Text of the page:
How to repair a puncture

Punctures are easy to fix, once you know how, so you can save money, and won’t be left stranded if you get one on a journey.

And clicking here might avoid getting one in the first place.

You can make life easier for yourself if you can:

  • Practice repairing punctures at home
  • Carry a spare inner tube with you (makes it easier to repair punctures, and some punctures will damage your inner tube so it can’t be fixed)
  • Carry the right tools with you:
    • Good tyre levers – the ones you get in cheap kits can be too bendy, making them useless
    • Self-adhesive patches or a puncture repair kit
    • Pump – preferably one with a pressure gauge
    • A small biro or wax crayon is useful for marking punctures
    • Something with a sharp point to remove whatever caused the puncture from your tyre

To repair a puncture, follow these steps (we include a couple of videos at the end of this post):

  1. Stop riding as soon as you feel a puncture! Cycling on a flat can damage the tube and tyre.
  2. Find a safe place away from traffic and get your tools ready. Find something to mark tyre and tube, such as biro, wax crayon, chalk, or even a smear of mud or chain oil.
  3. Remove your wheel as shown here. You may need to loosen rim brakes.
  4. Spot the cause? – perhaps there’s an obvious thorn or sharp flint? If so, pull it out and mark the position on the tyre, so you can find it later on the tube.
  5. Mark the valve position on the tyre – that might help you remove the cause of the puncture later on.
  6. Remove the tyre using tyre levers (see the videos below).
  7. Remove the inner tube, unscrewing any collar. Remember or mark which way round the inner tube came out of the tyre to help remove the cause later.
  8. Find the leak by pumping in a little air and feeling with your hand or lips for an air jet. Watch for a second puncture opposite it.
  9. Mark and patch the tube, or replace it if too bad or in a hurry. See the videos below for examples of patching an inner tube with self-adhesive or glue-on patches.
  10. Check for further punctures by pumping in a little air and checking it stays up.
  11. Check the tyre to remove the cause if it’s still there. Feel round the inside for a thorn or nail, and look on the outside for any flints or glass embedded in the tread, and remove them.
  12. Prepare the tyre with one bead inside the wheel, one outside. Line the valve hole up with something on the tyre like the start of the maker’s name, so it’s easier to find future punctures. If you took the tyre off the rim, some tyres have uni-directional tread with an arrow for the direction of rotation – make sure it goes on the right way.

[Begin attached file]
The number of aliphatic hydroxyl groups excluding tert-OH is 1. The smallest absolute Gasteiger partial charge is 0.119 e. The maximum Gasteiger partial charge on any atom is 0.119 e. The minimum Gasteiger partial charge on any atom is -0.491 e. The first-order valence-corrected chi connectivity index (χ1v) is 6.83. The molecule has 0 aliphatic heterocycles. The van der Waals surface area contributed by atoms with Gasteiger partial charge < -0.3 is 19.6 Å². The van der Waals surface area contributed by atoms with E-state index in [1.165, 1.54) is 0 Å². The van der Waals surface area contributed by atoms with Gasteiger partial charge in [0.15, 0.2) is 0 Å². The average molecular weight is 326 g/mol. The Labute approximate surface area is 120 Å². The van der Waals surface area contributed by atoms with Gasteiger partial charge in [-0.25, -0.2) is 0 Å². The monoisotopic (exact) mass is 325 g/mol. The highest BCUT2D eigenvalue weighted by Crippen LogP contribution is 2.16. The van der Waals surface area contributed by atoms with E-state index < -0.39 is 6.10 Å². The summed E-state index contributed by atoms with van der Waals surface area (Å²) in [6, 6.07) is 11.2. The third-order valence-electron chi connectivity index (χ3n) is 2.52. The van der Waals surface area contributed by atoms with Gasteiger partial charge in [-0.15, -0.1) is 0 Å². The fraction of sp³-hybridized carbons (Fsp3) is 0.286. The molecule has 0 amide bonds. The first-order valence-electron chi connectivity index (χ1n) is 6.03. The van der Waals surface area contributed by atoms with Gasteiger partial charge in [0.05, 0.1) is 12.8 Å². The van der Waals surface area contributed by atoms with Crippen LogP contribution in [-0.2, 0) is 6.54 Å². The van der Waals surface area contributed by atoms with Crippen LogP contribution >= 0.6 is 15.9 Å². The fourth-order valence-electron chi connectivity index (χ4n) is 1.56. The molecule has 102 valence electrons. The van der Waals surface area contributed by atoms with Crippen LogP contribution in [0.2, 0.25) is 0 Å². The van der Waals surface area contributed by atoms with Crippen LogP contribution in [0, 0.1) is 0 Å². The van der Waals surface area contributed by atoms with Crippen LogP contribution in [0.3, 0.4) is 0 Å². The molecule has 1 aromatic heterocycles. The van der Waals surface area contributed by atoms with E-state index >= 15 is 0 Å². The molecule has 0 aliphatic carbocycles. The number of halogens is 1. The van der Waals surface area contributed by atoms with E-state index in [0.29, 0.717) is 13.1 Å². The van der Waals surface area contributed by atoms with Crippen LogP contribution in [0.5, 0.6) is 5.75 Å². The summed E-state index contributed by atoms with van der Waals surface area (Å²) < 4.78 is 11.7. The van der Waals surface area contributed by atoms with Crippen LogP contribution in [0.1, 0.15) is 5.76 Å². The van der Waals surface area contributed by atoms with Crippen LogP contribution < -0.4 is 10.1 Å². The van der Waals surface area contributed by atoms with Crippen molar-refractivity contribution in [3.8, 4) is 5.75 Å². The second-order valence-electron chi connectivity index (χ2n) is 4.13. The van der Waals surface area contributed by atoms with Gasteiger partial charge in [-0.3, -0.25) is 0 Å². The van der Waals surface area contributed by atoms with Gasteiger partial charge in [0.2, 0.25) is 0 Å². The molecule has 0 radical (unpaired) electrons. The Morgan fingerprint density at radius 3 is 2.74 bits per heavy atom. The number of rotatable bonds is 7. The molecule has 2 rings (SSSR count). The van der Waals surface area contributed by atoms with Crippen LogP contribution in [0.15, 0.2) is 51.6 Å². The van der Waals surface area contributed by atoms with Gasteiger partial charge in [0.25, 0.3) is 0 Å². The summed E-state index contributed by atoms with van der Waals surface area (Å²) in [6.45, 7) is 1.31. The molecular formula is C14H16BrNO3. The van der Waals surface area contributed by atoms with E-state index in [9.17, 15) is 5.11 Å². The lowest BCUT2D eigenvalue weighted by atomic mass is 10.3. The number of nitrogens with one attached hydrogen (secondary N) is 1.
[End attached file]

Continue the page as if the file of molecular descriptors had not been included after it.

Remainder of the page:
13. Refit the tube by laying it inside the tyre, with a little air to keep its shape. Fit the valve into the rim and put the valve half of the tyre inside the wheel. Make sure the valve is in straight.
  14. Refit the tyre by working it over the rim from either side, taking care not to pinch the inner tube, and trying not to use a tyre lever. Tip: Holding the tyre bead in the central ‘well’ of the rim makes it looser on the opposite side. You can do this by resting the bottom of the wheel in your lap and working upwards, or by using string or a couple of re-useable cable ties.
  15. Check the tube isn’t pinched by working around each side of the wheel pushing the tyre in slightly to check you can’t see the tube.
  16. Tighten the valve collar if it has one, checking the valve’s still straight.
  17. Replace your wheel as show here..
  18. Reinflate to a suitable pressure, and refit the dust cap.
  19. Check your wheel is tight and brakes are working!
  20. Job done!

This video demonstrates how to repair a puncture using a self-adhesive patch (my preferred method – patches are simpler and less fussy than glue-on patches, but not everyone trusts them):

This video demonstrates how to repair a puncture using glue-on patches. The visual references to the Monty Python ‘Bicycle Repair Man’ sketch date the video – or perhaps the presenters – but the method hasn’t changed:

If the videos don’t match your type of bike you might find the videos about removing and replacing wheels helpful.

And if you need more details, here’s a good place to look.